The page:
Whether the November launch of the iPhone X was a strategic decision or driven by manufacturing issues, Apple took a huge gamble this year by deviating from its rhythm of releasing the new flagship in late September.

The move was further complicated by the company’s decision to release its more incrementally updated iPhone 8 and iPhone 8 Plus in that September slot. Knowing how consumers would react to these unusual choices was anyone’s guess: Buy the new iPhone 8 right away? Wait for the iPhone X? Not buy anything?

For the moment, Apple says the iPhone X is selling like gangbusters and the company is racing to ramp up production to meet demand. But a new report from Kantar Worldpanel ComTech reveals just how much ground Apple lost in October and how much it needs those iPhone X sales to compensate.

According to Kantar, for the three months ending in October 2017, Apple’s iOS lost 7.6 percent market share in the U.S., while Android gained 8.2 percent. Between the two, they captured 98.6 percent of the U.S. market share. The market share for iOS also dipped in Europe’s five largest countries and in Japan.

“It was somewhat inevitable that Apple would see volume share fall once we had a full comparative month of sales taking into account the non-flagship iPhone 8 vs. the flagship iPhone 7 from 2016,” said Dominic Sunnebo, Kantar’s global business unit director, in a statement. “This decrease is significant and puts pressure on the iPhone X to perform.”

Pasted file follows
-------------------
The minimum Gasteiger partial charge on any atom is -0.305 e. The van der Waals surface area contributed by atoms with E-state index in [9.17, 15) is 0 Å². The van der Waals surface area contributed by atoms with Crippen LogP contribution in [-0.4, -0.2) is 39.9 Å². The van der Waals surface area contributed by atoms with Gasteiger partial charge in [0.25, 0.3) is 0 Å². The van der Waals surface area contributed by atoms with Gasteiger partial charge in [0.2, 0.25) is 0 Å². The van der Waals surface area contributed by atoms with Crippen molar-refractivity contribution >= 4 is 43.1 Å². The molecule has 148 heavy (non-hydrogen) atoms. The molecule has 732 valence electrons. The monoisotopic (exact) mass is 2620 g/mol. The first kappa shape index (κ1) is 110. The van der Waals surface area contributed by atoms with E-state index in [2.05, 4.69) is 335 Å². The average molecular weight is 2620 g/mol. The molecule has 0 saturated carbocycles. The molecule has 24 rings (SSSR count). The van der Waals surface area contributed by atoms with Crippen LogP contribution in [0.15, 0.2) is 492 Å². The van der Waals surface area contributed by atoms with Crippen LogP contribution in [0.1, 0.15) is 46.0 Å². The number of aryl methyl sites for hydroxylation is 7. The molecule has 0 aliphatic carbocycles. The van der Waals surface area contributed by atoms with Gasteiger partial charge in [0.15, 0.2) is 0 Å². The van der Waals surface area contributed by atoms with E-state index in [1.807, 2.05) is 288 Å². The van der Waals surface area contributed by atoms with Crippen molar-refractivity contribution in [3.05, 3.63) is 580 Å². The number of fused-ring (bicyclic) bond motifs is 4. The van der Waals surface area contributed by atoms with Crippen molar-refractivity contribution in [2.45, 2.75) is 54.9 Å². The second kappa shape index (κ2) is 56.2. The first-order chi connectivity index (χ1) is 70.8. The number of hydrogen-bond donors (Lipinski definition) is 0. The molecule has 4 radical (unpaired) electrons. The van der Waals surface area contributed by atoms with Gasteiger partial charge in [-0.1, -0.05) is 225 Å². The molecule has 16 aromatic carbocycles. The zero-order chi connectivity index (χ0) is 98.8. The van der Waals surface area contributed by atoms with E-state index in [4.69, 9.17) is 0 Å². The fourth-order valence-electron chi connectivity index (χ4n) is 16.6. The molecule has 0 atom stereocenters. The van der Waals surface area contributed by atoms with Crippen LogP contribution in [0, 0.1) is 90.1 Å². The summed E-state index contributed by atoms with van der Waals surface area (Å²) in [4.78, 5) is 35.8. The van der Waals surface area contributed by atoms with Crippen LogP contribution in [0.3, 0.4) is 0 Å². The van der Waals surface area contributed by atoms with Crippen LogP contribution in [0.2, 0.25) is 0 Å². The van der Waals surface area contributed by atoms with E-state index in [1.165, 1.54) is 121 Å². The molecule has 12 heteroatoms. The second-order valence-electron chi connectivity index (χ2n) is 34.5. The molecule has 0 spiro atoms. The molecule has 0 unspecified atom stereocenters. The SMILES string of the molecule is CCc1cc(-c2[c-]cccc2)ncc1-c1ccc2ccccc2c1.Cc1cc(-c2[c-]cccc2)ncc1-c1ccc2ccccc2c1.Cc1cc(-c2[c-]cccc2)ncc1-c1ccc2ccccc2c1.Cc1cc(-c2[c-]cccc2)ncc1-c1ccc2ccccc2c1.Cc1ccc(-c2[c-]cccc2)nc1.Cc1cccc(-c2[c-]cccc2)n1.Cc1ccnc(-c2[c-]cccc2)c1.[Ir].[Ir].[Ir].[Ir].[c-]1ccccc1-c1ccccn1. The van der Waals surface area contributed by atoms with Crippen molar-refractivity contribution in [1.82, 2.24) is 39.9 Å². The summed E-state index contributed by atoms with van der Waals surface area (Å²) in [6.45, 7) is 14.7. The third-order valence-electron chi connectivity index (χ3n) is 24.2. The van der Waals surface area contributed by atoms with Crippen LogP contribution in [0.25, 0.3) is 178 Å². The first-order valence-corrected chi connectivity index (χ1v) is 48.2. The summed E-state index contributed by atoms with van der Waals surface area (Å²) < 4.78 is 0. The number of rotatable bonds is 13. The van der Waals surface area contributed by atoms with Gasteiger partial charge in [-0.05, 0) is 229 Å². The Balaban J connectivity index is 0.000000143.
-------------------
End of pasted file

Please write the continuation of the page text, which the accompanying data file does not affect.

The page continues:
Now, to be clear, this is far from a disaster for Apple. Rather, it just points to how much it has riding on the iPhone X. Part of the short-term success of the iPhone X will be determined not by consumer demand, but by how fast Apple can increase production to meet that demand. It’s quite possible some number of sales will be pushed into the post-holiday quarter if Apple can’t ship enough iPhone X units this quarter.

That might disappoint some analysts, but the end result wouldn’t really change for Apple over the long-term. In addition, even if the company sells fewer iPhone X units, their whopping price tag could help close the gap with any potential revenue shortfall this quarter.

And Apple has another bright spot. Kantar said its iOS market share slightly increased in China’s urban markets during the same three-month period. That’s a big deal for a couple of reasons. First, it indicates the turnaround in China that Apple revealed in its last earnings report seems to be continuing.

In addition, the frenzied Chinese smartphone market has been undergoing massive consolidation, according to Kantar. A couple of years ago, numerous Android brands were competing alongside Apple. Now the top 5 brands have 91 percent market share, compared to 79 percent one year ago.

Even a brand like Samsung, once among the leaders in China, has been all but shut out, with a puny 2.2 percent market share. So Apple can claim a victory for still being one of the top 5, along with the fact that it has started growing in China again.

Ultimately, we won’t know the full impact of the iPhone X until Apple reports earnings in late January or early February. And, depending on manufacturing capacity, we may not really have the full picture until April.